Over the years since Hugh de la Haye introduced the famous ‘fluke’ to fellow farmers at a now famous dinner, the Royal has earned a reputation as the early potato par excellence.
Because it is instantly recognisable and associated with high quality, the name Jersey Royal has incalculable value in branding and marketing terms. If Island farmers were merely selling potatoes, their exports and their profits would be far smaller than is currently the case.
Although the department must be well aware of the unique status of the Royal, Economic Development have, for reasons that defy understanding, decided to dilute the brand. They have successfully applied for certification which would allow the name to be applied to a range of other goods. These, we are told, could range from crisps to alcohol and from clothing to, bizarrely, cardboard.
Previous initiatives aimed at securing something equivalent to the French appelation contrôlée system for wine for authentic Jersey produce have made complete sense. So, too, does the Genuine Jersey label. It is, however, difficult to see how the words Jersey Royal, if applied to crisps or clothing, could lead to anything other than confusion.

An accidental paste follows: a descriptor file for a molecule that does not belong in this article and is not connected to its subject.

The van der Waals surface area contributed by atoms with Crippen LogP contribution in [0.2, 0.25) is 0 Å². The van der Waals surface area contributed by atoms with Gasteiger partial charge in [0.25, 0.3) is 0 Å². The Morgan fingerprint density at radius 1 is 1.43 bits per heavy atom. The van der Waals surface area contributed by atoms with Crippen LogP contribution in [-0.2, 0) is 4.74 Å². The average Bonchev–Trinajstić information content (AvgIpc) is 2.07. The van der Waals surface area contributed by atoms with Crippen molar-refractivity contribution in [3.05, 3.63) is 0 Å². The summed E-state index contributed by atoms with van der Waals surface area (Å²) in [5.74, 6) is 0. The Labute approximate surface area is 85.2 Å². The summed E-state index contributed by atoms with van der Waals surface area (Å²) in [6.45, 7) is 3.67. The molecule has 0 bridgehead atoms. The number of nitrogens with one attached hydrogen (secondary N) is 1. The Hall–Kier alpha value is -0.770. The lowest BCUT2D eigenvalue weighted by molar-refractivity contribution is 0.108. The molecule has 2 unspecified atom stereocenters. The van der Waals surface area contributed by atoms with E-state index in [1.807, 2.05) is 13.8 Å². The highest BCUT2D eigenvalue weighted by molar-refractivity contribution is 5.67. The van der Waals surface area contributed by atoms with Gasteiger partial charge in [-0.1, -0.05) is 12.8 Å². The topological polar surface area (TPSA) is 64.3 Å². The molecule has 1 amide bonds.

As the word ‘fluke’ – the alternative name for the Royal – suggests, the emergence of the variety was the result of genetic chance. Full exploitation of the new potato was, on the other hand, the result of Hugh de la Haye’s insight and the Jersey farmer’s remarkable aptitude for spotting a nice little earner.
Those who worked so hard to develop this arm of Island agriculture but have now moved on to their eternal reward will be spinning in their graves when the news filters through that Jersey Royal is being stamped on footwear and vodka bottle labels.
Permission might have been granted for this ludicrous widening of the application of Jersey’s most recognisable brand. That does not mean that we should let ourselves – or potentially, our agricultural industry – down by actually doing what the trademark regulations now allow us to do.